An ongoing research series investigating animation with organic materials

organima 3 - leaf galls

When insects create homes on a maple leaf.

Inspired by the Maple Eyespot Gall and its circular formations, we explored storytelling through organic mark-making and attempting a narrative on a single leaf. We began by carefully stripping away the leaf's pulp to reveal a scaffold. The removed pulp was then repurposed as an ink and reapplied onto the leaf skeleton. This allowed us to animate the story of gall formation on a leaf using exclusively its own plant matter.

Galls are intricate growths on plant tissues made by burrowing insects. They become habitats for these insects, offering protection and food. They are often thought to be a disease, but are a crucial step in the lifecycle of some insects, and leave beautiful marks.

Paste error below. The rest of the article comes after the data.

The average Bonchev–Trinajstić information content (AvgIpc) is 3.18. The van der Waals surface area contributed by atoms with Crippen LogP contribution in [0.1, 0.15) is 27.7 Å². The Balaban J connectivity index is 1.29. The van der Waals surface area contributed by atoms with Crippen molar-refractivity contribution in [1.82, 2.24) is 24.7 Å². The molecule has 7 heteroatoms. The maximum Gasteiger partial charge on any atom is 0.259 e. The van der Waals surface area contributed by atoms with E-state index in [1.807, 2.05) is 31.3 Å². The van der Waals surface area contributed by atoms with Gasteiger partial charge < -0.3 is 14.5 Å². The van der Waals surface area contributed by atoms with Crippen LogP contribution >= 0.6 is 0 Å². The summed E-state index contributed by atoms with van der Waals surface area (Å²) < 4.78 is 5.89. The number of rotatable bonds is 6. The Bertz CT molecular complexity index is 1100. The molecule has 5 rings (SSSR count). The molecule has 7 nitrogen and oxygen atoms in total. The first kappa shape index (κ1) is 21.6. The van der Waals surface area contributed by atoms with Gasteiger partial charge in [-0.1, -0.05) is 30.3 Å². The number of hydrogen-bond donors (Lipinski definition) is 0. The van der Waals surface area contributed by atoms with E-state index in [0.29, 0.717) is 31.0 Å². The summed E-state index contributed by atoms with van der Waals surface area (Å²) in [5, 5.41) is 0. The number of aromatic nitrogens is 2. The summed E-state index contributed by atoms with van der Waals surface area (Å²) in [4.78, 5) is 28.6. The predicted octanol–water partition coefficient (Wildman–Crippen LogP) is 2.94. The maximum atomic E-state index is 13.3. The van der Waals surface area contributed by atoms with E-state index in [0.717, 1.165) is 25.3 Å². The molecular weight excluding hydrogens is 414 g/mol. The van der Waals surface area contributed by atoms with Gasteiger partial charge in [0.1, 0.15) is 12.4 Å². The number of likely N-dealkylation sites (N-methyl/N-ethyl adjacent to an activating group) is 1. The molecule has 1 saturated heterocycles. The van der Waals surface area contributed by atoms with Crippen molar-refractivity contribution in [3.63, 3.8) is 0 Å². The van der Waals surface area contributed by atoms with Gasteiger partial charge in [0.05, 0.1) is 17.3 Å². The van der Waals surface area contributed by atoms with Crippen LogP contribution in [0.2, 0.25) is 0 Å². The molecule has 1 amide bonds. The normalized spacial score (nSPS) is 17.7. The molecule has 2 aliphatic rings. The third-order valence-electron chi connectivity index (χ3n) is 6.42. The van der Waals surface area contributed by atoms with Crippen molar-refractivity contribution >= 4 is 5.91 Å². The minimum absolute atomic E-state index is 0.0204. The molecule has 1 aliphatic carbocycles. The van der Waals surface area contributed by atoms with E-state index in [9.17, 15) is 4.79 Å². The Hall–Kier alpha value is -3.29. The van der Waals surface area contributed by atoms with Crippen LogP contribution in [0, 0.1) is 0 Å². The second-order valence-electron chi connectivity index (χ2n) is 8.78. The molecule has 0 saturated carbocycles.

Made in full collaboration with Emi Takahashi

Music by Hinako Omori

organima 2 - wood eels

Over the last 4 months I’ve been chiseling thin layers off of a small piece of maple wood. Looking at this block at my grandpa’s wood shop, I realized that woodgrain will animate if you slowly reveal new layers of wood. After removing a handful of layers, I noticed that the grain moves like trickling water. I wanted to work with this feeling of water, so I developed animated eels based off of the soundwave of my wood chiseling, and drew them onto each new layer. Eventually after nearly 100 layers, I reached the other side of the block.

Music by Jonah Yano


organima 1 - snowprints

Seeing a print in the snow feels right. It is a sign that someone was there, but one that is buried, melted, or trampled with the rest of the snow around it. A perfect print is conditional — a sunny day after a snowfall.

Music and sounds by Ghost Orchard